Axios D.C.

Picture of the D.C. skyline.

Happy Tuesday. To honor PoPville turning 16 years old next month, Atlas Brew Works will have a special-edition beer: the PoPville Cedar IPA.

☔️ Today's weather: Rain and high of 50.

📍 Situational awareness: Join us Thursday at 6:30pm for an Axios D.C. happy hour. Cuneyt will interview D.C. Council member Charles Allen on the issue of voting access ahead of the midterms.

Today's newsletter is 827 words — a 3-minute read.

1 big thing: 🏫 COVID in our schools

Illustration of a school bus with a covid bug on its stop sign.

Illustration: Brendan Lynch/Axios

COVID-19 cases in D.C.’s public schools remain low a month into the academic year — although the data available is much less detailed than last year and it’s harder to make comparisons.

Why it matters: COVID in schools is a much different story this year than last. Most students are able to be vaccinated and more vaccine requirements are in place.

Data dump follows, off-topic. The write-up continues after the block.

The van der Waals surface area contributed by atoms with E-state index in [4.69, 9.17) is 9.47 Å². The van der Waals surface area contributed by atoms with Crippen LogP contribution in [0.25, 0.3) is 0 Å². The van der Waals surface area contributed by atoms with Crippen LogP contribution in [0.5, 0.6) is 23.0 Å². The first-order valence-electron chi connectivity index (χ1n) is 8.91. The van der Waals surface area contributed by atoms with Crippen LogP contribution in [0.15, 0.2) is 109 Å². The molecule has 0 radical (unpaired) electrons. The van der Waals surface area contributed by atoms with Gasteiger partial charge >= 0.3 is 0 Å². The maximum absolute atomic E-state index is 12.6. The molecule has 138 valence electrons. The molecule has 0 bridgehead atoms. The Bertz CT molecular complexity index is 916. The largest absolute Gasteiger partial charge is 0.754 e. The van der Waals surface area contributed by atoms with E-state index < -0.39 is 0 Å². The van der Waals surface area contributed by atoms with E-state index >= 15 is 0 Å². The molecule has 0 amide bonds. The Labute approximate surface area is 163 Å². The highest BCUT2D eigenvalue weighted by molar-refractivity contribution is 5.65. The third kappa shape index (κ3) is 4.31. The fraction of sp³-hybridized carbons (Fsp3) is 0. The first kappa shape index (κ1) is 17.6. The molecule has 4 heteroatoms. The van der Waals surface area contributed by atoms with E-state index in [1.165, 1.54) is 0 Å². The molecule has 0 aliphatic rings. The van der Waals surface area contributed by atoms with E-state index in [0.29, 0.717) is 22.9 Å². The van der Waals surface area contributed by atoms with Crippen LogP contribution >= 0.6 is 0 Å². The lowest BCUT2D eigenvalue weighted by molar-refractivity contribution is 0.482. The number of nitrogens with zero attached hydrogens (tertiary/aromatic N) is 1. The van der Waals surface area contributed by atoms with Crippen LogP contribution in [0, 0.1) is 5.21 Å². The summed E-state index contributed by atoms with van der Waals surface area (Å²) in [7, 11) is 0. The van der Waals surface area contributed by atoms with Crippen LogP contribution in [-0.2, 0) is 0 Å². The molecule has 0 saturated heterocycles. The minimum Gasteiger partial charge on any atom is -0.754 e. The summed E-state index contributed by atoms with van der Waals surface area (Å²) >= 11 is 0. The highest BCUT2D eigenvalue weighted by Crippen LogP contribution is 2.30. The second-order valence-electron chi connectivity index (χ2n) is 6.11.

• As of Sept. 28, 90 DCPS students have tested positive and are in isolation. Forty-nine personnel are also positive and in isolation. As of this date last year, 477 students were positive and in isolation — and cases soon topped the thousands during the initial winter Omicron surge.

Yes, but: Experts tell ABC News it can be difficult to compare this year’s data to last year's because current masking and testing guidance is less robust.

What’s happening: In D.C., data reporting for schools has also changed. While DCPS continues to post case counts for each school on a daily and weekly basis, DC Health has not published data broken down by grade level or by public, private, and charter schools since June 2022.

State of play: DC Health posts weekly case counts on Wednesdays. The agency did not respond to Axios' questions about these data reporting changes.

Zoom out: Arlington County, Fairfax County, Montgomery County, and Prince George’s County public schools also keep a school-by-school dashboard of case counts — with most counties reporting similarly low counts over the past week.

2. 🏘 Addressing the homeownership disparity

Illustration of a pattern of houses, most of them cut out with emptiness behind them.

Illustration: Brendan Lynch/Axios

The Black Homeownership Strike Force yesterday released their recommendations to increase Black homeownership in the District.

  • The goal: 20,000 additional Black homeowners in D.C. by 2030.